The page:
Please enjoy our video interview with Dr. Cathy Wu.

If you want to dig deep, take a look at this Blood Journal abstract or this abstract from ASH 2014 or this older full text from the Journal of Clinical Oncology or this on the evolution of resistance to BTK inhibitors such as ibrutinib as just a few of the many examples of the explosion of research in this field.

Our understanding of this complicated concept is itself evolving.

I believe it is extremely important stuff with enormous implications for how we should treat our cancer.

We deal with that and more in the second and final segment of this interview.

Brian Koffman 3/10/15

Take Away Points:

  • CLL evolves drastically over time, but the seeds of the population that leads to resistance and relapse may be present from the very start.
  • There is more to the story than the cancer itself. CLL’s microenvironment and host immune system’s response also evolve.
  • “There has never been a cure in oncology that has not involved a combination”.

Preface:

Hematology in general and CLL specifically are full of jargon and acronyms that can be both overwhelming and daunting.  With time and experience, you’ll become familiar with the terminology and acronyms.  We will try to explain each medical term the first time it appears in an article, but we will use the true terminology so that you gain comfort and familiarity with the medical terms that you will see in your lab reports and in medical articles. We will also provide a glossary for your reference.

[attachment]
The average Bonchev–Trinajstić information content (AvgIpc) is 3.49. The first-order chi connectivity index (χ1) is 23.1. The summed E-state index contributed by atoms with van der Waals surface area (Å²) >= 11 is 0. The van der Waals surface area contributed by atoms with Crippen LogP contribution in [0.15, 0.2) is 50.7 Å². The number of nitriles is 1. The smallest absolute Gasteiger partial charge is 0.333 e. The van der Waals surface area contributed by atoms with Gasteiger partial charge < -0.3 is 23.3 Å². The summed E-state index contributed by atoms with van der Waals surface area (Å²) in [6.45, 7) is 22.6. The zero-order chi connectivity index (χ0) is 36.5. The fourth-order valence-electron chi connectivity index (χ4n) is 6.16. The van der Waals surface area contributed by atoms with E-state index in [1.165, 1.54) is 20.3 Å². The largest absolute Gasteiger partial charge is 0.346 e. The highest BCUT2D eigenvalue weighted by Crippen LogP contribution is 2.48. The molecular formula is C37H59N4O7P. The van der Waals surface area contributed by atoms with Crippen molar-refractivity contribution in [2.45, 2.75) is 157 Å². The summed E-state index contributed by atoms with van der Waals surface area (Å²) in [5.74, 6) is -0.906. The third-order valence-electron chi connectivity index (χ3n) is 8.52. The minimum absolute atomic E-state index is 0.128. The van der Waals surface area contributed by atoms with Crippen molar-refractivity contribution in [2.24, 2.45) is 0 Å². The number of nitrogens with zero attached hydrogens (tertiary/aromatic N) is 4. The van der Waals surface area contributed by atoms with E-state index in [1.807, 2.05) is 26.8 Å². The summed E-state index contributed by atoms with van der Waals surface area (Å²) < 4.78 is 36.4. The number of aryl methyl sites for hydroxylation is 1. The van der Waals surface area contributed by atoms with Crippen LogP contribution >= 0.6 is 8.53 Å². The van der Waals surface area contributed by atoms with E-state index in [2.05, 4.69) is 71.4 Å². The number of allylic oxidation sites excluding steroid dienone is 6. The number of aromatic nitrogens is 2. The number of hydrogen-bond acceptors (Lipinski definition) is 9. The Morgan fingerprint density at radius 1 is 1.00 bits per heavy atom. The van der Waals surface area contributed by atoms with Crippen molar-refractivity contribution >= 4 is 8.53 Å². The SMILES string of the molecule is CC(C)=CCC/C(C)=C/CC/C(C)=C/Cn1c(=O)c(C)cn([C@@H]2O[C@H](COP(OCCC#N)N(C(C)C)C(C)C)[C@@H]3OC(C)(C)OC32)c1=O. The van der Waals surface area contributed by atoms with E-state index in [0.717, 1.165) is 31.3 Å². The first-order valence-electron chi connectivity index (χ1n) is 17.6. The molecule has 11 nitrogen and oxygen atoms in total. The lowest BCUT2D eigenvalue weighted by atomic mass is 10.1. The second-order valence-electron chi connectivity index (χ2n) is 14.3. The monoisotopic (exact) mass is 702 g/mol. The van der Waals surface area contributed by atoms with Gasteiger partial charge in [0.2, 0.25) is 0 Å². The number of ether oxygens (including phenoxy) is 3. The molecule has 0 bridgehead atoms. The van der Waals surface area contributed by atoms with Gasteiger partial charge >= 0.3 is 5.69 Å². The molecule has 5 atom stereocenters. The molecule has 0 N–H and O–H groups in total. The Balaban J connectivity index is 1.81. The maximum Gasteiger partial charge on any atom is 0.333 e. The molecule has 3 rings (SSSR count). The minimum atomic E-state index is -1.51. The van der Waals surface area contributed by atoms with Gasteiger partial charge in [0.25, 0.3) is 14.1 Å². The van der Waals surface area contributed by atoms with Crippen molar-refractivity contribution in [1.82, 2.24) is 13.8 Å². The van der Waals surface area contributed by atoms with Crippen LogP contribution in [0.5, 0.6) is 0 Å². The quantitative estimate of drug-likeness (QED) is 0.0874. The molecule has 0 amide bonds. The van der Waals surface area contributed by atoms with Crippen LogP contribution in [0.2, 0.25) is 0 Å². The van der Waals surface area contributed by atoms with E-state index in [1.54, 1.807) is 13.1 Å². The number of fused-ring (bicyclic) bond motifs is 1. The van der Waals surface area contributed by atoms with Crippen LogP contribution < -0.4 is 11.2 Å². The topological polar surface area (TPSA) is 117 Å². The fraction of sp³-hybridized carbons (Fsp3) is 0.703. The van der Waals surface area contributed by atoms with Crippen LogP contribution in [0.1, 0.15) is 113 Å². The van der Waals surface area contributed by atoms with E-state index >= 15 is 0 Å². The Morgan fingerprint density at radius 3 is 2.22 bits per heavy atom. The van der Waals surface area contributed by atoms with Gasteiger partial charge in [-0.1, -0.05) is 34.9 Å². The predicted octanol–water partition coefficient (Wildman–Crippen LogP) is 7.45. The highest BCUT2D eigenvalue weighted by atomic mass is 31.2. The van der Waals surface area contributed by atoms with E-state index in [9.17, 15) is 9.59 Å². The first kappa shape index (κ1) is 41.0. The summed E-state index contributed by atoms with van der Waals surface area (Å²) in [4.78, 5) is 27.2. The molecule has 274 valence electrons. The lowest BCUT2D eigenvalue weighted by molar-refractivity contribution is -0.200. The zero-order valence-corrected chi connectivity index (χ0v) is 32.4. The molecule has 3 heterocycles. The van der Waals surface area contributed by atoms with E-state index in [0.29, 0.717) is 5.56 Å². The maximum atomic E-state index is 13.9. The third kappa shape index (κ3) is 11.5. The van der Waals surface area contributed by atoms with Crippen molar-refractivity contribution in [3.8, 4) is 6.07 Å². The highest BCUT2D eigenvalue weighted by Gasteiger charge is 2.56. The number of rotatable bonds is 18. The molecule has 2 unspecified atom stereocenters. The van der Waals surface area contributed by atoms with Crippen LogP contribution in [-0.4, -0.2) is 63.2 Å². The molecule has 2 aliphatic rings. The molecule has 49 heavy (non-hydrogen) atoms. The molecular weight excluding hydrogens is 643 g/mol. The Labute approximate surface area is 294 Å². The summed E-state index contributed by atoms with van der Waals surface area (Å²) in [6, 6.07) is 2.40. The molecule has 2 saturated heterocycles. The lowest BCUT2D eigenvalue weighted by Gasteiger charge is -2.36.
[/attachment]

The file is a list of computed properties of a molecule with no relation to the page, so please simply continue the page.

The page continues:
Clonal Evolutional And Its Implications For Therapy:

In the second part of our interview in Greece with Dr. Cathy Wu from Dana Farber we get down to the gritty implications of how the clonal evolutional of our cancer results in relapse and resistance.

This is critical research if we ever going to get to CURE.

Please review Part 1 of this interview first to set the stage. It also includes several journal and abstract references on the topic.

Dr. Wu makes the remarkable statement that the seeds of our resistance are there in some cells from the very onset and lays out the important implications of this finding in curing our cancer.

Her hypothesis is not yet proven.

Let’s use the burgeoning research on the still relatively rare problem of resistance to ibrutinib to illustrate the issues.